News dance: Bees do it. How about journalists?
That’s the challenge facing journalists – particularly those who cover the environment.
Technology increases our communication tools. But can we also use less techy techniques?
OK, it’s a whacky idea. But bear with me. First check out this video of a dance flash mob.
It’s not just any dance. The participants are interpreting the concept of superconductivity. That’s when disorganized electrons pair up and synchronize and flow freely and efficiently under super cold temperatures.
Make sure to watch the little thermometer in the lower left corner as the video progresses.
Now that’s a cool way of expressing something you might otherwise only be exposed to in a physics class. It’s also a cool way of learning about it.
If bees dance to tell their buddies where to find nectar and pollen, maybe we should try communicating other environmental issues to humans in a similar fashion.
I’m not saying that journalists need to add choreography to the increasing list of new skills they’re expected to master. But maybe there’s a collaboration here worth exploring.
What might be a subject worthy of such expression?
How about the action of endocrine disrupters? Those are the chemicals – often pollutants – that can interfere with the human endocrine system, causing developmental and other problems. That’s a subject with plenty of physical drama.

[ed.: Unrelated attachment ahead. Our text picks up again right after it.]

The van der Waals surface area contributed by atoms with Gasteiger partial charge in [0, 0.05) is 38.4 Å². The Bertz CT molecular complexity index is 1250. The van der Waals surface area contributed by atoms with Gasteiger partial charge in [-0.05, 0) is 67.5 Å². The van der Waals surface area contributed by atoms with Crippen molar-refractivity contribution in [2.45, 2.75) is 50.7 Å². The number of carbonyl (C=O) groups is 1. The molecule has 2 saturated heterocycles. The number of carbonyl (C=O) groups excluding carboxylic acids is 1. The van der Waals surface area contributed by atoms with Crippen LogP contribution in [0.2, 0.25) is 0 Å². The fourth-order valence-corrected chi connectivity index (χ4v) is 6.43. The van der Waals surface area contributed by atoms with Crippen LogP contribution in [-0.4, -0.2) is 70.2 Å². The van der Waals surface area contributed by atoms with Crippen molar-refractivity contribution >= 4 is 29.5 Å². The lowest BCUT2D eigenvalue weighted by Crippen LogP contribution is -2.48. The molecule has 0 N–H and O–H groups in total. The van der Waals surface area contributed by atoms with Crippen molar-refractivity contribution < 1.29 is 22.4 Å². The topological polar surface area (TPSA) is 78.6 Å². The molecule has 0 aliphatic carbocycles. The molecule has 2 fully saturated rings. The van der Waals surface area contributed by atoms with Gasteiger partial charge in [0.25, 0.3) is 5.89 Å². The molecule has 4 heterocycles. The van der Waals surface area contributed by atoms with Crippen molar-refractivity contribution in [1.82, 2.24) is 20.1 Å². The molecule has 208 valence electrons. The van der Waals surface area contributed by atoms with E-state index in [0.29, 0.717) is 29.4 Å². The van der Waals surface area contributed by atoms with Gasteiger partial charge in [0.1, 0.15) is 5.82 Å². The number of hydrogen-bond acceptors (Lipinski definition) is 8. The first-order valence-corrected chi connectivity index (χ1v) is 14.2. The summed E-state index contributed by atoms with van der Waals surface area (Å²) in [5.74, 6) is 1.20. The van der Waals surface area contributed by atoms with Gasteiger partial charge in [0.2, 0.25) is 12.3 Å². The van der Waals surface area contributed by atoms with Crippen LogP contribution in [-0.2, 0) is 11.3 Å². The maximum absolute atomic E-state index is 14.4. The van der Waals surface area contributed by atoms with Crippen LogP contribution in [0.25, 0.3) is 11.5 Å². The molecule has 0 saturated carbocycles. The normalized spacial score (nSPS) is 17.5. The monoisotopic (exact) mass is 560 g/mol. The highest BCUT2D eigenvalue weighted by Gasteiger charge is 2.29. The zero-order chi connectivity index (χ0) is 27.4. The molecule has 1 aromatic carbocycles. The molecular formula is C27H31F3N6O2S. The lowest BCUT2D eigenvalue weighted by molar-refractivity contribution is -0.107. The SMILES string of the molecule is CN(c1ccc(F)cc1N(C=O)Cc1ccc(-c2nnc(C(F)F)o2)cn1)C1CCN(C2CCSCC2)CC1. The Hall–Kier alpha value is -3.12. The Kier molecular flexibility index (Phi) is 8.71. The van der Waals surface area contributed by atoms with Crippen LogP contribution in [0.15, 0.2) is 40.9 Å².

Can you dance an explanation of how that works? I’d need a chemist to weigh in on that.
And a choreographer.
Where does the journalist fit in? Well, someone has to come up with the ideas, identify those with the skills to pull them off and provide the platform for their execution.
And you’ll notice that the superconductivity dance required explanation. That’s journalism.
So, can you dance the efforts of Asian carp trying to breach the electric barrier at Chicago? How about the fate of rare plants bulldozed for beachfront development? Or the impact of oil gushing from a pipeline breach?
Got an idea? You tell me.
Just don’t expect me to do the dance.
But check out these bees: